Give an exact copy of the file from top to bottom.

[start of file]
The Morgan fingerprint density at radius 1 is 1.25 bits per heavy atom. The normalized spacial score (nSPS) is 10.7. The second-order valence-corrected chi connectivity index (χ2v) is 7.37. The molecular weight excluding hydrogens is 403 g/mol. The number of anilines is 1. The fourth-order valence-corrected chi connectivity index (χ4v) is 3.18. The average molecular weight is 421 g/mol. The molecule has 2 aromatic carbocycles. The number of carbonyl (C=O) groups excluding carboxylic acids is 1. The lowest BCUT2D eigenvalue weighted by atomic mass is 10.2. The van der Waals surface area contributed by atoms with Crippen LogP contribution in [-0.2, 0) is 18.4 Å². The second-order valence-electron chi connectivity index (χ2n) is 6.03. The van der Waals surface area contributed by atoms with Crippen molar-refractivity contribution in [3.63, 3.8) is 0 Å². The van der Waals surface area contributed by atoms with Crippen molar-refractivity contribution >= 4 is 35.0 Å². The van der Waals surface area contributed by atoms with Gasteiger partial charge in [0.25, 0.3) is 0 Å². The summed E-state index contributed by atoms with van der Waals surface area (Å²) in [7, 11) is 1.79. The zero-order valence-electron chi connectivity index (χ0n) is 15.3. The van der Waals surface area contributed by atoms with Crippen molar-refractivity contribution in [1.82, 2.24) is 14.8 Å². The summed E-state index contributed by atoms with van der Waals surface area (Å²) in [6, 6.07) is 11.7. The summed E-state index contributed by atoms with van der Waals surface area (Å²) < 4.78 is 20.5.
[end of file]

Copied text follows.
The Morgan fingerprint density at radius 1 is 1.25 bits per heavy atom. The normalized spacial score (nSPS) is 10.7. The second-order valence-corrected chi connectivity index (χ2v) is 7.37. The molecular weight excluding hydrogens is 403 g/mol. The number of anilines is 1. The fourth-order valence-corrected chi connectivity index (χ4v) is 3.18. The average molecular weight is 421 g/mol. The molecule has 2 aromatic carbocycles. The number of carbonyl (C=O) groups excluding carboxylic acids is 1. The lowest BCUT2D eigenvalue weighted by atomic mass is 10.2. The van der Waals surface area contributed by atoms with Crippen LogP contribution in [-0.2, 0) is 18.4 Å². The second-order valence-electron chi connectivity index (χ2n) is 6.03. The van der Waals surface area contributed by atoms with Crippen molar-refractivity contribution in [3.63, 3.8) is 0 Å². The van der Waals surface area contributed by atoms with Crippen molar-refractivity contribution >= 4 is 35.0 Å². The van der Waals surface area contributed by atoms with Gasteiger partial charge in [0.25, 0.3) is 0 Å². The summed E-state index contributed by atoms with van der Waals surface area (Å²) in [7, 11) is 1.79. The zero-order valence-electron chi connectivity index (χ0n) is 15.3. The van der Waals surface area contributed by atoms with Crippen molar-refractivity contribution in [1.82, 2.24) is 14.8 Å². The summed E-state index contributed by atoms with van der Waals surface area (Å²) in [6, 6.07) is 11.7. The summed E-state index contributed by atoms with van der Waals surface area (Å²) < 4.78 is 20.5.